FGM/C and HUMAN RIGHTS FGM/C is a manifestation of gender-based human rights violations that exist in all cultures that aim to control women's sexuality and autonomy. Because of its severity and scale, FGM/C cannot be viewed in isolation. FGM/C is one of many forms of social injustice that women suffer worldwide is key to creating societies in which women are valued as full and equal participants. A human rights perspective sets FGM/C in the context of women's social and economic powerlessness. Recognizing that civil, political, social, economic, and cultural rights are indivisible and interdependent is a crucial starting point for addressing the range of factors that perpetuate FGM/C .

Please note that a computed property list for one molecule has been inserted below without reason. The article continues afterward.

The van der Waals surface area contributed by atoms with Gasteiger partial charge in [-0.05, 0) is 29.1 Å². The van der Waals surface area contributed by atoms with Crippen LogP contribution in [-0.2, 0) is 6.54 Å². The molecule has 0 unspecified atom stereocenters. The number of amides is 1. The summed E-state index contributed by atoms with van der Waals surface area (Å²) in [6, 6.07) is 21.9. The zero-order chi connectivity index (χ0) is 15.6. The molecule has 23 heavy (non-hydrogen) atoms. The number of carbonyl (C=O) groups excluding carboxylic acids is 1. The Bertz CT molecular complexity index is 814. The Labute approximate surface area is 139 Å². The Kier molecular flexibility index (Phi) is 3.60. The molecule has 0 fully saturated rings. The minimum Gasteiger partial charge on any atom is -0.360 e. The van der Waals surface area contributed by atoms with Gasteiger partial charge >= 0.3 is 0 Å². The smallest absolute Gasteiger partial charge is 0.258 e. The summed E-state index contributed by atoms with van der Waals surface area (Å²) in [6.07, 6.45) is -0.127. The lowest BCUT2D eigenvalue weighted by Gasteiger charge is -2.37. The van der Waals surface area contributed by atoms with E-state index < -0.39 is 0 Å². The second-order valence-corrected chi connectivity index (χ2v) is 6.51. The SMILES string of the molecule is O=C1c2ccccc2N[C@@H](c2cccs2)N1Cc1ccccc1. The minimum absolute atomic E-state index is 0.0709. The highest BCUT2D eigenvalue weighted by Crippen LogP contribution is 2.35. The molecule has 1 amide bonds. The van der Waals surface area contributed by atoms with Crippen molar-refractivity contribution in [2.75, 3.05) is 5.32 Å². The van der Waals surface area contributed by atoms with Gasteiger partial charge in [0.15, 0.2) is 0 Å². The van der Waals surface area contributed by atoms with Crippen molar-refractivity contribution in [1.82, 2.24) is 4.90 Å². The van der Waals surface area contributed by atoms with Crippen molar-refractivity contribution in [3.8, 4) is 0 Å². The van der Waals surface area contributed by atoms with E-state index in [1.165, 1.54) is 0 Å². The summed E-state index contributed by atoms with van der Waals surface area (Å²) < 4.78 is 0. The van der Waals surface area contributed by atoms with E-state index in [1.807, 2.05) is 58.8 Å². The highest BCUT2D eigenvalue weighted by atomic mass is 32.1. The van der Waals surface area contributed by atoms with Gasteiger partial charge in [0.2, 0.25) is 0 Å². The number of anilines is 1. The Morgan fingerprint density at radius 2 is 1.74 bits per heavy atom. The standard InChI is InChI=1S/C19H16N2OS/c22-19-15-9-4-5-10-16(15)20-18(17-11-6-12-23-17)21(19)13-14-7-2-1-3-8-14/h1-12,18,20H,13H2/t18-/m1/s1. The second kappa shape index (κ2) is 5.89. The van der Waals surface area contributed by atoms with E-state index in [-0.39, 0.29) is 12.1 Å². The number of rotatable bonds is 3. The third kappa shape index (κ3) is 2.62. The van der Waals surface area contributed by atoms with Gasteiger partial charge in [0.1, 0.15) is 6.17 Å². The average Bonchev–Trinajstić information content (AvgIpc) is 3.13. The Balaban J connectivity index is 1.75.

FGM and HR Principles: 

FGM and HR Principles Universality and indivisibility : All human rights political, economic, civil and cultural rights are fundamental human rights. (Universality is a key principle in case of cultural exception such as FGM/C ) Equality and non discrimination Participation and inclusion Accountability of State and Rule of Law

FGM is a Threat to HR: 

FGM is a Threat to HR Right to life : in some cases FGM/C can violate girl and woman right to life due uncontrolled bleeding or infection after the procedure. FGM may contribute to maternal and neo natal death Right to health: infection and pain are the most recorded consequences of FGM on Health. Trauma and psychological marks that affects full emotional development.

FGM is a Threat to HR: 

FGM is a Threat to HR Right to physical and mental integrity Sexual Rights : Physical damage and psychological trauma from FGM/C can compromise sexual life of women leading to marital problems Right to choose/decide: non consenting practice Right to be free from discrimination

UNFPA work in FGM/C and HR: